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AS3700 - Section 10.3 - Seismic Slip Joints

AS3700 - Section 10.3 - Seismic Slip Joints

AS3700 - Section 10.3 - Seismic Slip Joints

Hi all,

We rarely dip our toes into residential structural engineering... so have come across a weird conundrum in regards to bracing for a 2 storey townhouse with a suspended slab supported by unreinforced masonry walls.

From what I have read from different sources is that the slab acts as a diaphragm and is braced by literally the friction between the walls/slab slip joint.

Now I find it weird that the bracing resistance is based essentially on a total bed area (total length of wall x thickness)(refer to extract), thus the direction of the walls have no influence on the lateral stability in a seismic case.

Now say you have a building with the suspended slab and walls below as shown. For the EQ Direction B, im concerned that the slab will move to the right and it will all just collapse like a stack of cards.

Am I right in saying that the orientation of the walls below has no effect on the overall lateral stability / bracing of the slab? "This equation applies to both in plane and out of plane shear"

RE: AS3700 - Section 10.3 - Seismic Slip Joints

Just to clarify my total resistance = Vd = Kv . Fd . (L . t)

Vd is equal for both directions.

RE: AS3700 - Section 10.3 - Seismic Slip Joints

I think your pack of cards analogy is correct.

Personally I would provide reinforced masonry walls with N12's at 600-1200 crts, with a 1 course Bond beam below the slab.

I would also enclose the bays 2 and 3 back walls of the building to get bracing requirements.

"Programming today is a race between software engineers striving to build bigger and better idiot-proof programs, and the Universe trying to produce bigger and better idiots. So far, the Universe is winning."

RE: AS3700 - Section 10.3 - Seismic Slip Joints

Reviewing a very similar project designed by a different company, the engineer seems to have relied on all that I have mentioned above, yet with small return nibs in the perpendicular direction at the ends of the walls only.

I would rather tie in the slab too - but seems unreinforced clay masonry is the go on this project.

Anyway, it would be good if anyone can confirm I am interpreting this clause and design philosophy correctly? I might have to ask my old small buildings lecturer...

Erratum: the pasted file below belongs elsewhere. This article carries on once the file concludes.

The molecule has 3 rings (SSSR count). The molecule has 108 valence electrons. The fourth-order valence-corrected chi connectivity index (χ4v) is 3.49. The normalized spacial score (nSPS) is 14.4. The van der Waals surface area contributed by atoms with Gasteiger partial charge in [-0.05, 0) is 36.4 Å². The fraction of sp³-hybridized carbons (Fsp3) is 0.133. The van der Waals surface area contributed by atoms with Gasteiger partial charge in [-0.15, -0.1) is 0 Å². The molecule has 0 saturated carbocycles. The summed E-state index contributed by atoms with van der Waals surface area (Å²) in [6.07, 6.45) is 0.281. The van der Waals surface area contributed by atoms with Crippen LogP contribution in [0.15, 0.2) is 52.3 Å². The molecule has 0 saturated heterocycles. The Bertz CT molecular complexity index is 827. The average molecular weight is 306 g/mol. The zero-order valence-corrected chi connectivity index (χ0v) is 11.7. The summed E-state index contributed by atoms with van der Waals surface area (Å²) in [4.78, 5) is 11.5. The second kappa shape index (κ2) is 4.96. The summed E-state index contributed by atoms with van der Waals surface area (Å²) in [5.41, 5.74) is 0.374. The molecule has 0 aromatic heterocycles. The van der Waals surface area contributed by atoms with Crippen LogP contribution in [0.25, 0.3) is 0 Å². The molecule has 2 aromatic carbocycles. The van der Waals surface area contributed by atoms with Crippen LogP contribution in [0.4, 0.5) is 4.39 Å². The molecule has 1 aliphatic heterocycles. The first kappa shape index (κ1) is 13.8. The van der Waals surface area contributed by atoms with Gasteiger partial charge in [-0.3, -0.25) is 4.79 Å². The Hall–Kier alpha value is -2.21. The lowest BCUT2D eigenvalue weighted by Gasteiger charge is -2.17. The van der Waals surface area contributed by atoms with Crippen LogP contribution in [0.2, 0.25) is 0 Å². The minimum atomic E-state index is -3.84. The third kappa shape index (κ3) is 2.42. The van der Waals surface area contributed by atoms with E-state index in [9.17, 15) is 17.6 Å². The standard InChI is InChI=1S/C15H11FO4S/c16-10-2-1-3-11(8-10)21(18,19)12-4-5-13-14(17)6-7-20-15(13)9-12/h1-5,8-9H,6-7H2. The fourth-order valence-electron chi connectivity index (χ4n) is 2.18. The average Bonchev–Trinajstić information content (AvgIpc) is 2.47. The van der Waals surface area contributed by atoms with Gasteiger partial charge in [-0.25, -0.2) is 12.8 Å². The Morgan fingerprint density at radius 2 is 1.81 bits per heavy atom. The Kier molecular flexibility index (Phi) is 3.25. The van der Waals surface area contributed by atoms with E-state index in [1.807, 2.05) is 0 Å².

RE: AS3700 - Section 10.3 - Seismic Slip Joints

Back in my days consulting in Sydney, I used to use "HERCUSLIP" Link for cast-in-place slabs and clay masonry.

I think you are going to need walls in the perpendicular direction...

RE: AS3700 - Section 10.3 - Seismic Slip Joints

Yup. Lacks robustness and I would try not to get associated with it.

Who asks for a peer review for a block of townhouses?. Unless they think the structure is over the top and with a 2oomm thk rc slab I say it would be over the top. Should just have a timber framed floor.

RE: AS3700 - Section 10.3 - Seismic Slip Joints

The equation you refer to in the original post is only for checking the capacity of the concrete to brick interface. It is not a check of the brick wall capacity or a check of the global stability of the structure.

To check the wall capacity refer to AS3700 cl (shear capacity - horizontal planes). Most townhouses will have adequate capacity in the unreinforced masonry to satisfy the low earthquake loading. If you have a special case with limited bracing walls, like in your diagram, then one common solution is to use concrete columns to resist the earthquake loads (or any other suitable system). But only do this if the architect does not allow extra cross walls.

As for the 200 thick slab, this is the minimum thickness to meet noise requirements in the BCA I think.

RE: AS3700 - Section 10.3 - Seismic Slip Joints

Yeah we usually stick to the 200thk slab for those reasons, nonplussed.

Thanks for the explanation of the code requirements, I'll look into it this morning.

We do have return nibs at the end of most longitudinal walls, I'm sure these will help a little.

RE: AS3700 - Section 10.3 - Seismic Slip Joints

So, "AS3700 cl (shear capacity - horizontal planes)" is the same equation I referred to earlier, except I have read that we should assume the shear bond strength to be 0, thus only the 2nd term applies.

I know see that performing this check is only part of the lateral stability picture, as shown in the below example. For Direction B, with no shear walls to resist the loads, stability cannot be achieved.

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